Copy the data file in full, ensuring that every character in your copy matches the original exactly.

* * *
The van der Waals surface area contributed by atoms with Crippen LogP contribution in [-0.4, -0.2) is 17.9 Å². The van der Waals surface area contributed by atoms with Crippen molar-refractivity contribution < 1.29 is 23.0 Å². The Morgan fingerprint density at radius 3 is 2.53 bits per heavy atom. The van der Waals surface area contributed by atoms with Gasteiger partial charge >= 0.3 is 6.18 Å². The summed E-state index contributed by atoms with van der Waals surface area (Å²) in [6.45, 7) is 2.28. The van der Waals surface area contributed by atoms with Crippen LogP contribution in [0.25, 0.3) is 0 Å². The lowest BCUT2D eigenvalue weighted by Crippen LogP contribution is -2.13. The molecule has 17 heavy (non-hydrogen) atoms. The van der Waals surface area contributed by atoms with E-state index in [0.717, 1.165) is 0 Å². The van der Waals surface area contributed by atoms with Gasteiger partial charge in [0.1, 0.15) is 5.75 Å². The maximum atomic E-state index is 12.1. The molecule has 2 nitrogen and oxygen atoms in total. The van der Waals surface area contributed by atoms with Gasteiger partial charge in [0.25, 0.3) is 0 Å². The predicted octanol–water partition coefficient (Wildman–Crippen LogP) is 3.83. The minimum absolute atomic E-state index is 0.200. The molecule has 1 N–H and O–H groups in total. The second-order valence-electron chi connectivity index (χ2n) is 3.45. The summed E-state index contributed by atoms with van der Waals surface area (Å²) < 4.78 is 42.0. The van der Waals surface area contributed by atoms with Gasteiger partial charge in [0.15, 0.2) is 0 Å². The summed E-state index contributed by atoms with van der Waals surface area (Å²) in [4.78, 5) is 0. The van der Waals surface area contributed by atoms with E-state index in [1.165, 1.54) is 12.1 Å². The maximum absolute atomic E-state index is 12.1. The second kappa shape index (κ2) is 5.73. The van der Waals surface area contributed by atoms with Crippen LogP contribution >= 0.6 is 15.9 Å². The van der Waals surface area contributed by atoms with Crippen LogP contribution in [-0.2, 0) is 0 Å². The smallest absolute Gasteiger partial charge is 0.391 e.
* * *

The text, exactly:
The van der Waals surface area contributed by atoms with Crippen LogP contribution in [-0.4, -0.2) is 17.9 Å². The van der Waals surface area contributed by atoms with Crippen molar-refractivity contribution < 1.29 is 23.0 Å². The Morgan fingerprint density at radius 3 is 2.53 bits per heavy atom. The van der Waals surface area contributed by atoms with Gasteiger partial charge >= 0.3 is 6.18 Å². The summed E-state index contributed by atoms with van der Waals surface area (Å²) in [6.45, 7) is 2.28. The van der Waals surface area contributed by atoms with Crippen LogP contribution in [0.25, 0.3) is 0 Å². The lowest BCUT2D eigenvalue weighted by Crippen LogP contribution is -2.13. The molecule has 17 heavy (non-hydrogen) atoms. The van der Waals surface area contributed by atoms with E-state index in [0.717, 1.165) is 0 Å². The van der Waals surface area contributed by atoms with Gasteiger partial charge in [0.1, 0.15) is 5.75 Å². The maximum atomic E-state index is 12.1. The molecule has 2 nitrogen and oxygen atoms in total. The van der Waals surface area contributed by atoms with Gasteiger partial charge in [0.25, 0.3) is 0 Å². The predicted octanol–water partition coefficient (Wildman–Crippen LogP) is 3.83. The minimum absolute atomic E-state index is 0.200. The molecule has 1 N–H and O–H groups in total. The second-order valence-electron chi connectivity index (χ2n) is 3.45. The summed E-state index contributed by atoms with van der Waals surface area (Å²) < 4.78 is 42.0. The van der Waals surface area contributed by atoms with Gasteiger partial charge in [0.15, 0.2) is 0 Å². The summed E-state index contributed by atoms with van der Waals surface area (Å²) in [4.78, 5) is 0. The van der Waals surface area contributed by atoms with E-state index in [1.165, 1.54) is 12.1 Å². The maximum absolute atomic E-state index is 12.1. The second kappa shape index (κ2) is 5.73. The van der Waals surface area contributed by atoms with Crippen LogP contribution >= 0.6 is 15.9 Å². The van der Waals surface area contributed by atoms with Crippen LogP contribution in [-0.2, 0) is 0 Å². The smallest absolute Gasteiger partial charge is 0.391 e.